It is also worth noting this: if you don’t stay on top of your medical vocabulary, you run a high risk of mistaking someone’s surgery on their deviated septum for a surgical severing of their corpus callosum. This will cause a lot of confusion which, due to the close proximity of the brain and the nasal passages, cannot be cleared up through gesture.

deviated septum – искривление носовой перегородки

corpus callosum –  Мозoлистое тeло

Announced! the Joseph Brodsky and Stephen Spender Prizes for Translation, 2012

Announced! the Joseph Brodsky and Stephen Spender Prizes for Translation, 2012:

For the translation of Russian poetry into English
Judged by Sasha Dugdale, Catriona Kelly and Glyn Maxwell

First Boris Dralyuk and Irina Mashinski for ‘Field Hospital’ by Arseny Tarkovsky 
Second Iryna Shuvalova for ‘The Prayer of the Touch’ by Sergei Chegra 
Third Alexandra Berlina for ‘You can’t tell a gnat’ by Joseph Brodsky 


Huw Davies for ‘Camellia’ by Igor Irteniev
Boris Dralyuk for ‘All that Happened to Me’ by Irina Mashinski
Mark Hanin for ‘I Washed before Bed in the Yard’ by Osip Mandelstam
Katherine Young for ‘This is life: the summer house’ by Inna Kabysh


SUBMIT: to the ALA panel on Elizabeth Bishop.
Poets and readers both wanted!


“I watch the film unfold with a mixture of admiration, bewilderment, and, for purely selfish and private reasons, disappointment. My potentially global work has been made local. It is now locked into Germanic culture. It portrays the German media world, a distinctly German sensuality, a concrete Tyrolese. Well, haven’t I written frequently in admiration of the artist happy to engage with his local community and ignore the global? Indeed I have. But this local is not my local. And of course, thanks to the complex laws of film rights and copyright, something else I have recently expressed a few opinions about, it will now not be easy for English or American producers to make their own version of the film. Like it or not, Cleaver, Cleaver, really has expatriated. He’s Cliewer now.”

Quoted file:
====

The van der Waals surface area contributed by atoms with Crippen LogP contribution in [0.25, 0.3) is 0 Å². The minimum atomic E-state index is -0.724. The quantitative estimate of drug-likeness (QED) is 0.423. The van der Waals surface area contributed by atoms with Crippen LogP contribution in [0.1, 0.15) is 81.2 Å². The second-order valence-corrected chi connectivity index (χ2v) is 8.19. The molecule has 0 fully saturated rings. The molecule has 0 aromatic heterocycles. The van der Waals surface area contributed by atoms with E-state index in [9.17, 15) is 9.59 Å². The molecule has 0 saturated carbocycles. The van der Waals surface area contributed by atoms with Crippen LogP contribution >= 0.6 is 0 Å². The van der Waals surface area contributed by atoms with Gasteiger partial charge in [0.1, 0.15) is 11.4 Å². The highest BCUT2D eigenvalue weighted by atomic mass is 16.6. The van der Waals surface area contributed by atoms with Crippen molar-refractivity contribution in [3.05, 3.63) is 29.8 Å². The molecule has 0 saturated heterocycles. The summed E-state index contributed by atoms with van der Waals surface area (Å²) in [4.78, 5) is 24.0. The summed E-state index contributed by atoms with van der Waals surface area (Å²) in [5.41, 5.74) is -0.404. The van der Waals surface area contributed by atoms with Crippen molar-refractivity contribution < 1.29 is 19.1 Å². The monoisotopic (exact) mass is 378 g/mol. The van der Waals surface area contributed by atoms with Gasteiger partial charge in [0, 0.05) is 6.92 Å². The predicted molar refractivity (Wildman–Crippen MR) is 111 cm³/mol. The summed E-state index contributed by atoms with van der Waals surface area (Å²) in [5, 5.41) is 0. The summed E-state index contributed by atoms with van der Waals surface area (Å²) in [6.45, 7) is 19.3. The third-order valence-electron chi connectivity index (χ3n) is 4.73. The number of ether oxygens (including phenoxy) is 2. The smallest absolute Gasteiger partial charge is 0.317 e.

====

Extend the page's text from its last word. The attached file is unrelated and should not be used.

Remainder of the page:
-Tim Parks

Parks has a very interesting blog post in the New York Review of Books on the German film adaptation of his novel Cleaver. It raises a number of the issues I hope our ACLA panel can address.

Park’s essay is about film adaptation, cultural adaptation, and the specificity of the local (a phrase that I believe I have stolen from Seamus Heaney’s nobel lecture). It falls squarely into the concerns I hoped to address when I proposed the panel, but it also touches on issues of accessibility that I think are too rarely discussed in literary circles. Park’s essay is not about disability, but the disabling nature of copyright. I want to push his questions to disability, regardless of whether he wants to go there.

I think we might find these same concerns raised in debates about sign language and the potential for cultural erasure in body modification (Drury University has a quick, if somewhat dated summary here). I have previously reblogged two striking posts by others about braille as part of my own ongoing reflections about what accessibility means in the worlds I inhabit as a writer, academic, and teacher, and I hope to recruit a few presenters for our panel who might consider how translation interacts with ongoing debates about accessibility. If this is your field and you’d like to participate, you can submit here anytime before Nov. 15th.


Parks, Tim. “My Novel, Their Culture.” Nybooks.comThe New York Review of Books blog. 3 Oct. 2012. Web. 25 Oct. 2012.